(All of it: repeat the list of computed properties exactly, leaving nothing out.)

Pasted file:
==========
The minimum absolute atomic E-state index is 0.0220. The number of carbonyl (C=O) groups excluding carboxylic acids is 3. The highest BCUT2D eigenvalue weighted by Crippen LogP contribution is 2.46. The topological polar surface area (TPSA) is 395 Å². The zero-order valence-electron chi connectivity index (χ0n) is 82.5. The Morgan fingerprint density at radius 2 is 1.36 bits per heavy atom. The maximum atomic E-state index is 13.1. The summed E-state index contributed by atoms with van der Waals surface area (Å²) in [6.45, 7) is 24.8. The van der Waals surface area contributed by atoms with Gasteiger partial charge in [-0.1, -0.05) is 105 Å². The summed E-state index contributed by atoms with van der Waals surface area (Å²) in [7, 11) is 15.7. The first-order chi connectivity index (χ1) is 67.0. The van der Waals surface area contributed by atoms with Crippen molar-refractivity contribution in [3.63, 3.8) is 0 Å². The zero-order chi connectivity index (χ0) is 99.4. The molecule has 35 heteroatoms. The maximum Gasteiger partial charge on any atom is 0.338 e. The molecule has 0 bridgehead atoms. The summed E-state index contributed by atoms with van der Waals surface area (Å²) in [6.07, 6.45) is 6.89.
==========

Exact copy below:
The minimum absolute atomic E-state index is 0.0220. The number of carbonyl (C=O) groups excluding carboxylic acids is 3. The highest BCUT2D eigenvalue weighted by Crippen LogP contribution is 2.46. The topological polar surface area (TPSA) is 395 Å². The zero-order valence-electron chi connectivity index (χ0n) is 82.5. The Morgan fingerprint density at radius 2 is 1.36 bits per heavy atom. The maximum atomic E-state index is 13.1. The summed E-state index contributed by atoms with van der Waals surface area (Å²) in [6.45, 7) is 24.8. The van der Waals surface area contributed by atoms with Gasteiger partial charge in [-0.1, -0.05) is 105 Å². The summed E-state index contributed by atoms with van der Waals surface area (Å²) in [7, 11) is 15.7. The first-order chi connectivity index (χ1) is 67.0. The van der Waals surface area contributed by atoms with Crippen molar-refractivity contribution in [3.63, 3.8) is 0 Å². The zero-order chi connectivity index (χ0) is 99.4. The molecule has 35 heteroatoms. The maximum Gasteiger partial charge on any atom is 0.338 e. The molecule has 0 bridgehead atoms. The summed E-state index contributed by atoms with van der Waals surface area (Å²) in [6.07, 6.45) is 6.89.